Mandalas, Nixies, Goddesses and Succubi: a neuroanthropologist Looks at the Anima

Anima as structure and as content

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Anima as structure and as content. There is a natural ambiguity between thinking of the anima as an innate function of the nervous system which, until active in producing imagery in the sensorium, remains essentially content-less. This is similar to saying that until the hand does its thing, there is no grasping. Anima may refer to the underlying structure of communication between the conscious and unconscious mental faculties, and it may refer to the dream and fantasy imagery that expresses activities in the unconscious. This distinction is far from trivial when we place the issue in cross-cultural perspective, for while there is such a phenomenon as a relatively pure archetypal experience, most anima imagery is culturally loaded. I seriously doubt that a black native of Zimbabwe, or a Micronesian from the Marshall Islands would encounter a radiant white blond in a shift during a meditation retreat. More than likely, their positive anima ideal would resemble their own culture’s goddesses. But to say that the content of anima imagery is culturally influenced is not to deny the universal, archetypal basis of the structures within the nervous system that mediate them.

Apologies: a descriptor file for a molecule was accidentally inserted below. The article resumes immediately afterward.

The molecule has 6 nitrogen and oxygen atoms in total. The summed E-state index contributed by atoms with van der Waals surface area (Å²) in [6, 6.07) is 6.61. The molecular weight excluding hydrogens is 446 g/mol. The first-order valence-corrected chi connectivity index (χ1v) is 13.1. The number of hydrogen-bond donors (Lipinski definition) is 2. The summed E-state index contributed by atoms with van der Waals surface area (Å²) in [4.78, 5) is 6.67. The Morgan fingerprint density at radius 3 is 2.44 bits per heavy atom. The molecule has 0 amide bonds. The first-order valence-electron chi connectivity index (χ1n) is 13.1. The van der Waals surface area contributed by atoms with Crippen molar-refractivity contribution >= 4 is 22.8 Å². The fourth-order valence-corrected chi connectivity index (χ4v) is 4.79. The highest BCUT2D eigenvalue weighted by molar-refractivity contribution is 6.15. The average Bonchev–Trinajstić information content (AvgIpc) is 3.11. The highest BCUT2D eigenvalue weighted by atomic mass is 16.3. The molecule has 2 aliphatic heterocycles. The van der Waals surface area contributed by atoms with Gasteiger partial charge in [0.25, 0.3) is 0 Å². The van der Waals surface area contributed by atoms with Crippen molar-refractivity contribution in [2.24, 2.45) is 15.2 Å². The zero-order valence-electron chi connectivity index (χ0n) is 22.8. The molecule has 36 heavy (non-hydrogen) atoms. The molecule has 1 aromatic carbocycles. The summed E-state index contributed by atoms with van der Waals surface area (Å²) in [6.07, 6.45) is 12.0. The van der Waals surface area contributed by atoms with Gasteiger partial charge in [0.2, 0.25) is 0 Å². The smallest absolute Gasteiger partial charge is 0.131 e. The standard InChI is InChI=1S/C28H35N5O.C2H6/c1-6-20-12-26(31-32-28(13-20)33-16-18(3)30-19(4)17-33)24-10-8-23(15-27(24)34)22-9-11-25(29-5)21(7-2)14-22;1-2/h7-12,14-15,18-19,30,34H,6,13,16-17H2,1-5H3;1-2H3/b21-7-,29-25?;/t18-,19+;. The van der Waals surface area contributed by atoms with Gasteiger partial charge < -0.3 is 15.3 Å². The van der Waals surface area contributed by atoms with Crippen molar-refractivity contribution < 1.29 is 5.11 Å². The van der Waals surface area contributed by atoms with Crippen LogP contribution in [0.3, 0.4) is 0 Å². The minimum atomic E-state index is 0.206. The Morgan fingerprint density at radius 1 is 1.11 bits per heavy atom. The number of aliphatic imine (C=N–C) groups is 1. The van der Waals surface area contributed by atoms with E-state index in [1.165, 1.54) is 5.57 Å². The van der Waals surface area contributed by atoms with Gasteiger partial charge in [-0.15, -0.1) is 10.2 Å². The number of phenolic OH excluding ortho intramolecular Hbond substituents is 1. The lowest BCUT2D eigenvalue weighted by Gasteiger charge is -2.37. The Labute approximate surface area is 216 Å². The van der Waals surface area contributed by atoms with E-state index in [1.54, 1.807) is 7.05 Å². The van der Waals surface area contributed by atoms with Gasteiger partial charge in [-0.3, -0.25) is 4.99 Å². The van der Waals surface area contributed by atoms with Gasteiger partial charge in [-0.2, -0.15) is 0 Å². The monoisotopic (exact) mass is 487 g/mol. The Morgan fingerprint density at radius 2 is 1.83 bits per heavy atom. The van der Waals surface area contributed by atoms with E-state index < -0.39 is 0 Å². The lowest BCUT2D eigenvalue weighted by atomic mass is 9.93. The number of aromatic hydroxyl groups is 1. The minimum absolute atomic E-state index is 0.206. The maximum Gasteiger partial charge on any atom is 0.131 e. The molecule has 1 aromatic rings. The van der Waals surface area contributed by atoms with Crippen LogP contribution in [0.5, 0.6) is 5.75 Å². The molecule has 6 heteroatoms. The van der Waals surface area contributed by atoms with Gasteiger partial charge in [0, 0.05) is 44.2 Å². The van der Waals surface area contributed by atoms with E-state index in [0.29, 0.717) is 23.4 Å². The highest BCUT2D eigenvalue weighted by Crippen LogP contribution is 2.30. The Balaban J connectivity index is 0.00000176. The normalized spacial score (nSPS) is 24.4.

James Hillman’s rejection of this crucial distinction between structure and content has the effect, intended or otherwise, of totally culturally relativizing the concept of the anima/us. Hillman (1985:13) and others (e.g., Griffin 1989:40) have rejected Jung's distinction between the archetypes as unknowable structures in themselves and archetypal images and ideas as knowable transformations (or "contents") of those structures. They do so on the dubious grounds that, if the "archetypes in themselves" are in principle unknowable, then how can we know anything about them? But this is a serious error that further confuses the underlying ontological difficulties with the notion of archetype. Moreover, it is a view that is both over-rationalized, ethnocentric and phenomenologically naive. There really exists no universal structure in Hillman’s account whose transformations allow comparisons and deductions pertaining to its hidden nature.

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